Race seems to be the controlling criterion in contemporary dialogue when it comes to evaluating relationships among black and white Americans. Nothing is more harmful to the brainpower of black people than the elevation of the myth that one cannot thrive due to racism. Undeniably, racism is a reality, but it has never been sufficient enough to prevent black Americans from gaining an economic advantage in a struggle to better ourselves.
In 1834, a group of Connecticut businessmen declared that the “white man cannot labor upon equal terms with the negro….the black can afford to offer his services at lower prices than the white man.” Fugitive slaves had escaped there and opened businesses. When slavery ended in 1865, blacks carried their work ethic into the free market. Their white counterparts legislatively enacted discriminatory laws in an effort to stifle the competition from blacks.
Many 19th century black Americans wanted nothing more than the freedom to be productive. A shared intellectual currency at the time motivated blacks to perform very well without viewing race as a disability. In the 1870s, blacks occupied positions as lieutenant governor, mayor, sheriff, magistrates, treasurer, superintendent of education in five states including Republican Speakers of the House in Mississippi and South Carolina.
One day after Congress approved the Thirteenth Amendment ending slavery, Republican Senator Charles Sumner introduced a motion that made John Rock the first black attorney to be admitted to the bar of the Supreme Court of the United States. He was already an American teacher, doctor, dentist, and abolitionist. John Rock was also one of the first black Americans to earn a medical degree (1852).
It’s how we respond to experiences and learning that makes the difference. In 1910, 71 percent of blacks over nine years of age were employed or operated family businesses. This heightened racial tensions that prompted whites to burn down black business and suppress the black vote in an effort to gain economic ground.
We needed the government to protect our civil liberties rather than provide wealth. When the 1964 Civil Rights Act came up for argument and a vote, Senator Olin Johnston, a Democrat from South Carolina said: “This is indeed the blackest day in the U.S. Senate since 1875, when Congress passed a civil rights bill similar to this one. It was 89 years ago that the [Republican] Congress passed the nefarious Reconstruction era civil rights laws, identical with what we are now discussing….” It was Republican William McCullough who stated in supporting the bill: “I believe in the right of each individual to have his constitutional rights guaranteed. On the other hand, he must always be prepared to shoulder the obligations and assume the burdens of citizenship….”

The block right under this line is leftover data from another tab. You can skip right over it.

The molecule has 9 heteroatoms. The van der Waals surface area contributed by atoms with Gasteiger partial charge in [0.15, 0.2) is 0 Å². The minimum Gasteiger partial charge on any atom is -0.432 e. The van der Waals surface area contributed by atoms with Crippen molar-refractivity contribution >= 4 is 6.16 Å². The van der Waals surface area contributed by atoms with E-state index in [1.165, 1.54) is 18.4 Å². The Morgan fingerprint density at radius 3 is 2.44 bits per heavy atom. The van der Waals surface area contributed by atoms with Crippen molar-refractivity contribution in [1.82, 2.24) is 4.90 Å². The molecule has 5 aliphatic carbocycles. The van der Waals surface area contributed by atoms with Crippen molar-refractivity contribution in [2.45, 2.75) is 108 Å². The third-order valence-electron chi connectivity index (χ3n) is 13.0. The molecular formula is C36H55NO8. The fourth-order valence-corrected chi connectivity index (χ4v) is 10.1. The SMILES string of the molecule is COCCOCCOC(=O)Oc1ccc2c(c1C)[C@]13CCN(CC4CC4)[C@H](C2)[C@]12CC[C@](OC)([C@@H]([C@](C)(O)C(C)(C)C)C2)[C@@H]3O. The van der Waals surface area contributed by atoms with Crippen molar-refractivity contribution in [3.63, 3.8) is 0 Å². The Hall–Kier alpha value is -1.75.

Rev. Tommy Davis is a full time chaplain in upstate New York
by Providence Crowder
Author Donald W. Dayton produced a remarkable historical summary of America’s evangelical legacy in his work entitled, “Discovering an Evangelical Heritage.” This book provides compelling evidence that confirms “the Christian witness” has a powerful impact upon society when the gospel is put into action. Unlike contemporary evangelicalism, which by and large evades questions of social responsibility, Dayton sets out to prove that the evangelical heritage left by nineteenth century evangelicals such as Catherine Booth and Charles G. Finney demonstrated that the gospel and social responsibility were once intimately integrated. He provides thrilling accounts of how the nineteenth century evangelical “abolitionists” understood that to right societal wrongs, social injustice demanded a radical and Christian response. The abolitionist movement was chiefly political and religious; abolitionists believed that slavery was a sin. Through moral suasion, they set out to change laws in an effort to permanently abolish it. (more…)